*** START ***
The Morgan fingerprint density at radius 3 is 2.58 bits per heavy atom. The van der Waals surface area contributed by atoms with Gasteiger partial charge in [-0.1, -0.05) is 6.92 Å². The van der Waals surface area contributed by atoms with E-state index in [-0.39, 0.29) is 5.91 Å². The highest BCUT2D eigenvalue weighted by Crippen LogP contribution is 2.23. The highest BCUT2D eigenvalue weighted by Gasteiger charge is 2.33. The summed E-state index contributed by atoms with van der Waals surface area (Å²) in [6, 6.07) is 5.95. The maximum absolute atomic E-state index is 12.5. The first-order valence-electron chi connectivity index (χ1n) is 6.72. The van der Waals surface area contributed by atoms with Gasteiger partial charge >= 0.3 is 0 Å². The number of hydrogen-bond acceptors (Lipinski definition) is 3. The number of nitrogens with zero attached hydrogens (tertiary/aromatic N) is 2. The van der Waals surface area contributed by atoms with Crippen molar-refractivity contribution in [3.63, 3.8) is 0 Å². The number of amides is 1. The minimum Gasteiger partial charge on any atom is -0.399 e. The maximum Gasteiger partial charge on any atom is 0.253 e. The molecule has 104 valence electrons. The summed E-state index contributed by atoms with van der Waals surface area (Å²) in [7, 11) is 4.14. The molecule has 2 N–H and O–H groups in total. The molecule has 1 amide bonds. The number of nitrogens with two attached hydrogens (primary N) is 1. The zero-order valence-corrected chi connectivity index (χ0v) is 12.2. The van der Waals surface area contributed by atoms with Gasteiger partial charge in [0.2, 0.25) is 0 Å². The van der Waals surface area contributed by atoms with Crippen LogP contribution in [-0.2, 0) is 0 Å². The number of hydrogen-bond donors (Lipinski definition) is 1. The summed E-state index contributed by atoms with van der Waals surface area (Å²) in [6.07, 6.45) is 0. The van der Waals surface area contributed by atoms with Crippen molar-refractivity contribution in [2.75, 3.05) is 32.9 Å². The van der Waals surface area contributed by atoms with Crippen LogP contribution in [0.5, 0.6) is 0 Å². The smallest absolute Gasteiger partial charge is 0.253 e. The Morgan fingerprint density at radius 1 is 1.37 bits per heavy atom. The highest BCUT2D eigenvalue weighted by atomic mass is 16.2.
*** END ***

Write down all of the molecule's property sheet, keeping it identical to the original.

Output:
The Morgan fingerprint density at radius 3 is 2.58 bits per heavy atom. The van der Waals surface area contributed by atoms with Gasteiger partial charge in [-0.1, -0.05) is 6.92 Å². The van der Waals surface area contributed by atoms with E-state index in [-0.39, 0.29) is 5.91 Å². The highest BCUT2D eigenvalue weighted by Crippen LogP contribution is 2.23. The highest BCUT2D eigenvalue weighted by Gasteiger charge is 2.33. The summed E-state index contributed by atoms with van der Waals surface area (Å²) in [6, 6.07) is 5.95. The maximum absolute atomic E-state index is 12.5. The first-order valence-electron chi connectivity index (χ1n) is 6.72. The van der Waals surface area contributed by atoms with Gasteiger partial charge >= 0.3 is 0 Å². The number of hydrogen-bond acceptors (Lipinski definition) is 3. The number of nitrogens with zero attached hydrogens (tertiary/aromatic N) is 2. The van der Waals surface area contributed by atoms with Crippen molar-refractivity contribution in [3.63, 3.8) is 0 Å². The number of amides is 1. The minimum Gasteiger partial charge on any atom is -0.399 e. The maximum Gasteiger partial charge on any atom is 0.253 e. The molecule has 104 valence electrons. The summed E-state index contributed by atoms with van der Waals surface area (Å²) in [7, 11) is 4.14. The molecule has 2 N–H and O–H groups in total. The molecule has 1 amide bonds. The number of nitrogens with two attached hydrogens (primary N) is 1. The zero-order valence-corrected chi connectivity index (χ0v) is 12.2. The van der Waals surface area contributed by atoms with Gasteiger partial charge in [0.2, 0.25) is 0 Å². The van der Waals surface area contributed by atoms with Crippen LogP contribution in [-0.2, 0) is 0 Å². The number of hydrogen-bond donors (Lipinski definition) is 1. The summed E-state index contributed by atoms with van der Waals surface area (Å²) in [6.07, 6.45) is 0. The van der Waals surface area contributed by atoms with Crippen molar-refractivity contribution in [2.75, 3.05) is 32.9 Å². The van der Waals surface area contributed by atoms with Crippen LogP contribution in [0.5, 0.6) is 0 Å². The smallest absolute Gasteiger partial charge is 0.253 e. The Morgan fingerprint density at radius 1 is 1.37 bits per heavy atom. The highest BCUT2D eigenvalue weighted by atomic mass is 16.2.